I’m cross-posting this from a deep-dive series of working drafts I’ve been developing for The Open Data Institute, providing ground work for exploring potential future developments that could support data portals and platforms to function better as tools of civic participation. It provides a general history of the development of citizen participation, primarily in the UK context, that I hope may be of interest to a wide range of readers of this blog, as well as setting this in the context of data portals as participation tools (possibly more of a niche interest..). You can find the full series of posts which talk a lot more about data portals, here.
A key cause of data portal dissatisfaction is the apparent failure of portals to provide effective platforms for citizen participation in government and governance. The supposed promise of portals to act as participatory platforms can be read into the 2009 Obama Open Government Memo on transparent, participatory and collaborative government, and the launch of data.gov.uk amongst the hackathons and experiments with online engagement that surrounded the Power of Information report and taskforce. Popular portal maturity models have envisioned them evolving to become participatory platforms   and whilst some work has acknowledged that there are different forms of participatory engagement with the state, ranging from monitorial democracy, to the co-production of public services , the mechanisms by which portals can help drive participation, and the forms of participation in focus, have been frequently under-theorised.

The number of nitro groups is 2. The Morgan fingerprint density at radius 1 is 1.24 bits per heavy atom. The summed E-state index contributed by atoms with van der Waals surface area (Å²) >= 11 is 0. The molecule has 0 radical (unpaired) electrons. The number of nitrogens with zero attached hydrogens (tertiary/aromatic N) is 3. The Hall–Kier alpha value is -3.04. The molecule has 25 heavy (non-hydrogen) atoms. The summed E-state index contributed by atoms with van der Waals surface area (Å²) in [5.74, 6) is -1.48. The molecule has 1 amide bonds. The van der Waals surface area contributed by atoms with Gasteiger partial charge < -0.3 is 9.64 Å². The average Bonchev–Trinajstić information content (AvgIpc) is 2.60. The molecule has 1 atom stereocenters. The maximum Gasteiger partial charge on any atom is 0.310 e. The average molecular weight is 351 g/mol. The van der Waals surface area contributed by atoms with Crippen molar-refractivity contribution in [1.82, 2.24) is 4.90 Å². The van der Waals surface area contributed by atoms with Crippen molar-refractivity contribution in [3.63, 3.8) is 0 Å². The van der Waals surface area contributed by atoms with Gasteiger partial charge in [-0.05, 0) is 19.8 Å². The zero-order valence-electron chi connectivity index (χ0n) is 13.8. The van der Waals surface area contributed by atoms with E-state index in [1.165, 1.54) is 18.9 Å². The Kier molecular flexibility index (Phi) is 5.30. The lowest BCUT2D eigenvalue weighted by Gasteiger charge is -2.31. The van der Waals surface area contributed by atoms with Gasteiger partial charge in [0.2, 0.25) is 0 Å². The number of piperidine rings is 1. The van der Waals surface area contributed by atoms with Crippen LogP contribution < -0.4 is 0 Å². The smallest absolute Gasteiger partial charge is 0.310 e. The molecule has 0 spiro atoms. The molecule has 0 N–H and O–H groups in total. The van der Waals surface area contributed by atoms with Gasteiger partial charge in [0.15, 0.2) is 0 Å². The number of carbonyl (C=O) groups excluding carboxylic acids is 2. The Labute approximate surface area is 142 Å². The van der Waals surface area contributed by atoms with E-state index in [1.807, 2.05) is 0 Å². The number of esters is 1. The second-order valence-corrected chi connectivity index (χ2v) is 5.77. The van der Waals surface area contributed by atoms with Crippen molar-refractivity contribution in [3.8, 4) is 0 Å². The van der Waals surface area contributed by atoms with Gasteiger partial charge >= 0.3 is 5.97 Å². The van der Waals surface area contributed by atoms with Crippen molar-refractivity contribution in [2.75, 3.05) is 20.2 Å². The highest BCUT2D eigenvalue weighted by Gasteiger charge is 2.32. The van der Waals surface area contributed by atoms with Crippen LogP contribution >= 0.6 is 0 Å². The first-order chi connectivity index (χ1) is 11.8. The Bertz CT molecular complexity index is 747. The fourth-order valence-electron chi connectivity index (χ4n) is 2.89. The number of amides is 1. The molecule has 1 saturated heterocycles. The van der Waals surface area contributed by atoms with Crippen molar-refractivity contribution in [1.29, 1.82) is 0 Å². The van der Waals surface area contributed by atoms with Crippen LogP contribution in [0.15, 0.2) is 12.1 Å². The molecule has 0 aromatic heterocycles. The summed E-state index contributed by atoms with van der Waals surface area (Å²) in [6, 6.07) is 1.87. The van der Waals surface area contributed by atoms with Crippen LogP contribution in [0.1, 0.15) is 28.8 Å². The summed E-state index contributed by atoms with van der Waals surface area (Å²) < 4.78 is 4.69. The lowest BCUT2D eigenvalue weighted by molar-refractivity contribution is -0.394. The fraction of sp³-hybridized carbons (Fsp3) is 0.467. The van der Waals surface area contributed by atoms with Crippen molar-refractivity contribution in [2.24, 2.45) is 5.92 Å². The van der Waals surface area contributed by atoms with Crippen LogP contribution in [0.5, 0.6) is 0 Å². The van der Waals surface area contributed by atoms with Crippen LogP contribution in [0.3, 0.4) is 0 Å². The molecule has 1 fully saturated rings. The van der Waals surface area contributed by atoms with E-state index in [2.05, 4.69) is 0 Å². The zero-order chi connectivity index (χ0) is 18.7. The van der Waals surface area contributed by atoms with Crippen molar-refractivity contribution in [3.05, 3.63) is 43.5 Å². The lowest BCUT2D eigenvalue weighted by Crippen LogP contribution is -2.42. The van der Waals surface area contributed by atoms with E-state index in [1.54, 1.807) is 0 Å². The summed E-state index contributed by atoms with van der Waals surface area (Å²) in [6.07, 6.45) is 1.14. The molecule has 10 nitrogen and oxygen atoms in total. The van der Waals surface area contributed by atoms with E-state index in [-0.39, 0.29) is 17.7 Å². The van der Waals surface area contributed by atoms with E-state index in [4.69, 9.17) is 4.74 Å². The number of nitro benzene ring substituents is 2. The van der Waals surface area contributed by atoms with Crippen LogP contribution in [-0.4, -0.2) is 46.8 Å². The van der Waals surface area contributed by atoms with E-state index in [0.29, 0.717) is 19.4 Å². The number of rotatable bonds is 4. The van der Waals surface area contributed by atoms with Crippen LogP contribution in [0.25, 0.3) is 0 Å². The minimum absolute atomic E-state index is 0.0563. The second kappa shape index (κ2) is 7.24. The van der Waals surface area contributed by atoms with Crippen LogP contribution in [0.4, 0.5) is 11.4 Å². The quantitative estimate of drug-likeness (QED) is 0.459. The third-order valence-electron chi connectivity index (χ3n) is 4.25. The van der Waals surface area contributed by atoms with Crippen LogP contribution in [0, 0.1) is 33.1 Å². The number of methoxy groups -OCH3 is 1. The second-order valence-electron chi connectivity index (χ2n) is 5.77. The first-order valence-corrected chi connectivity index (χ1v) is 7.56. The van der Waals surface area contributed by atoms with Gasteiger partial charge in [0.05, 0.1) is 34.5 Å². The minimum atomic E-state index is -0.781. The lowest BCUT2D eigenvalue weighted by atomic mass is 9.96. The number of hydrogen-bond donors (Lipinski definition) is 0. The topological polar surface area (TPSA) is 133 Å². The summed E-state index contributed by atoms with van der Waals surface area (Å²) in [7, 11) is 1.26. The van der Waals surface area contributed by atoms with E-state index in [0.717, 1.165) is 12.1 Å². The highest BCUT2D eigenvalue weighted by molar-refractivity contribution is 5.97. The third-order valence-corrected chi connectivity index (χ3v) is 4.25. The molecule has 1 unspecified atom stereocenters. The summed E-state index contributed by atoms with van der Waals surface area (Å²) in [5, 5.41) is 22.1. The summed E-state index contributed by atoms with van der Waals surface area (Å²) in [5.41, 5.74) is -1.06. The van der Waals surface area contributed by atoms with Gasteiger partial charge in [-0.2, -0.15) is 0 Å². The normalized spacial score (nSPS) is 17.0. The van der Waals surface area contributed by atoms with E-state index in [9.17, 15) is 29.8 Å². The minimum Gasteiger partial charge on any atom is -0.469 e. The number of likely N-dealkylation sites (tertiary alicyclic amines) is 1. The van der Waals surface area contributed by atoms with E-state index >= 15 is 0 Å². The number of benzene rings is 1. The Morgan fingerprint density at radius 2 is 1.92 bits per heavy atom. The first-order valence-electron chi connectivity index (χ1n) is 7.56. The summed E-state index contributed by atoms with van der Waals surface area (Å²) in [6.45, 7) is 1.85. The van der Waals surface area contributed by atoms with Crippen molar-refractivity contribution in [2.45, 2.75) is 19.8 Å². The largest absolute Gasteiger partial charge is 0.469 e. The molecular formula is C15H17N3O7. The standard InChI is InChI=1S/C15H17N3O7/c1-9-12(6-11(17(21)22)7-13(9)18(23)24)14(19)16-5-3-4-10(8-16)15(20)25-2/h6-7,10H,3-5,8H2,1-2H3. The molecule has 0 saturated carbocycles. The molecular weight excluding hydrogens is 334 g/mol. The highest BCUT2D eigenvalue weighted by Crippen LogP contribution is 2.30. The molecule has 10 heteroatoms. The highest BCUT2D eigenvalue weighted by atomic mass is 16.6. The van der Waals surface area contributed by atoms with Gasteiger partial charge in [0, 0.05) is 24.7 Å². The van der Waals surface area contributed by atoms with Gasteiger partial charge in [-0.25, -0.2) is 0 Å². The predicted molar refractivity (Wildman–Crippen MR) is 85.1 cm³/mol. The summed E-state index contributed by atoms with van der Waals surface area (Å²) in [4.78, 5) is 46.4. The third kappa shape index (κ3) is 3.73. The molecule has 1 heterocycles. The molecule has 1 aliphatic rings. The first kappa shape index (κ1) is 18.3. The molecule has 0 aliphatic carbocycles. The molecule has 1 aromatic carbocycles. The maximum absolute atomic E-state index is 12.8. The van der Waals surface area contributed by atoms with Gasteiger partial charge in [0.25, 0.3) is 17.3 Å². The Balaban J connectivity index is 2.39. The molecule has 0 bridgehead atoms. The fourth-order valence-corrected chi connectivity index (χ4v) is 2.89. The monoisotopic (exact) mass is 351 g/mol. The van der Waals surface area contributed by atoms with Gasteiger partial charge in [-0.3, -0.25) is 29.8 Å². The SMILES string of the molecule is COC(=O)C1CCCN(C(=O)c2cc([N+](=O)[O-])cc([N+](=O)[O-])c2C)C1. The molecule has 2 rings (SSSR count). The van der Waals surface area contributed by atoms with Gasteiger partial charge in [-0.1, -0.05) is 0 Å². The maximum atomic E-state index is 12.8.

In the current policy landscape, there is a renewed interest in some forms of participatory engagement. Citizens assemblies, deliberative fora, and other forms of mini-public are being widely adopted as ways to find or legitimate ways forward on thorny and complex issues. Amidst concerns about public trust, democratic control, and embedded biases, there are calls for participatory processes to surround the design and deployment of algorithmic systems in particular , creating new pressure on participatory methods to engage effectively with data. However, public participation has a long history, and these latest trends represent just one facet of the kinds of processes and modes of engagement we need to have in mind when considering the role of data portals in supporting citizen engagement. In this short piece I want to briefly survey the history of public participation, and to identify potential insights for the development of data portals as a support for participatory processes. My focus here is primarily on the UK landscape, although I’ll try and draw upon wider global examples where relevant.